GREVILLE, Charles (1762-1832), of Shepperton, Mdx.
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Family and Education
b. 2 Nov. 1762, 5th s. of Fulke Greville† of Wilbury, Wilts. by Frances, da. and coh. of James Macartney of Ireland. educ. Westminster 1773-5. m. 31 Mar. 1793, Lady Charlotte Cavendish Bentinck, da. of William Henry Cavendish Bentinck†, 3rd Duke of Portland, 3s. 1da.
Ensign 39 Ft. 1778; lt. 90 Ft. 1779; capt. 45 Ft. 1783; half-pay 1783-9; capt. 58 Ft. 1795; ret. 1796.
Under-sec. of state for Home affairs Mar. 1796-Mar. 1798; comptroller of cash, excise office 1799-d.; receiver-gen. taxes, Notts.-d.; naval officer, Demerara and Essequibo 1798-1827; sec., registrar and clerk of council, Tobago 1801-27.
Greville’s son, the celebrated diarist, recalled that his father’s parents had been of no use to him and had neglected his education, but that he knew how to make himself agreeable. It ran in the family: his sister Frances Anne, wife of John Crewe*, was the Egeria of the Portland Whigs. One of the cropped fashionables, he won the hand of the Duke of Portland’s daughter. Sir Gilbert Elliot reported:
It is certainly a bad match for Lady Charlotte, and I should think it must be very contrary to the duke’s wishes; but he is not famous for firmness in any part just at present. I think Charles Greville a very disagreeable coxcomb, with very little merit to recommend him excepting his face. This might have been a natural title to favour and influence upstairs, but I understand he has long governed despotically the whole family, not excepting the duke or even Lord Titchfield.1
Greville’s father-in-law secured his entry into Parliament on the interest of William Jolliffe* when Welbore Ellis obtained a peerage through Portland and offered him his seat ‘freely’. Jolliffe grudgingly complied, only until the dissolution. Portland wished Lord Grenville to find a diplomatic post for Greville, but failing this, appointed him his under-secretary at the Home Office in March 1796.2 Greville made no mark in Parliament and his office did not require him to be a Member. He retained his post until 1798, having by previous arrangement been intended to keep it warm for William Wickham*. He was subsequently obtained colonial sinecure places for himself and his son by Portland.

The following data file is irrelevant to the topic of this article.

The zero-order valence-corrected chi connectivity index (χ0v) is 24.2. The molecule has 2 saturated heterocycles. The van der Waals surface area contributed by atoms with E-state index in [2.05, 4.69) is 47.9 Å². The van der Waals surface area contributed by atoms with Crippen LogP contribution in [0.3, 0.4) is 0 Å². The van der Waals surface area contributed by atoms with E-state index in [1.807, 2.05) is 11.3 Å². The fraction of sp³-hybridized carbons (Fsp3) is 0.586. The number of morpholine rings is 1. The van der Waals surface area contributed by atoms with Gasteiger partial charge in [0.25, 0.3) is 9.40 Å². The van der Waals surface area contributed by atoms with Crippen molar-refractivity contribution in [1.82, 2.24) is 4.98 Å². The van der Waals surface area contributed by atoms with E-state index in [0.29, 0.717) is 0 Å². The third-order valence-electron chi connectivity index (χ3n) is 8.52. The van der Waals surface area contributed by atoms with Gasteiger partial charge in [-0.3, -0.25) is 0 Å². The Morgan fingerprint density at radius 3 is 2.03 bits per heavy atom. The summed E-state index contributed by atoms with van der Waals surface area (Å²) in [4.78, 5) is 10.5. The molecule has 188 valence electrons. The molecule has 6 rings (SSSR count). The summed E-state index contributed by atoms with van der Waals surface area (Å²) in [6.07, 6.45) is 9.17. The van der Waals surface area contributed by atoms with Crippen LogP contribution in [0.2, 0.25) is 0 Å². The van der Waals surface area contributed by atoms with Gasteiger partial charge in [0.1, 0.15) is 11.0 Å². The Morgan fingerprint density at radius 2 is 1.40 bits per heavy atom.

Greville made no attempt to return to Westminster, but, as before, was conspicuous elsewhere for his ‘incessant chattering’. He was jealous when George Canning was introduced into Portland’s family in 1799. Lord Glenbervie wrote in 1818 of his love of imparting ‘accurate and confidential information (as he thinks he convinces you by the authorities he hints at or, with direct qualification and caution against being cited, actually names) in all matters of foreign and home politics and ministerial and court news and intrigues’.3 He died 26 Aug. 1832.4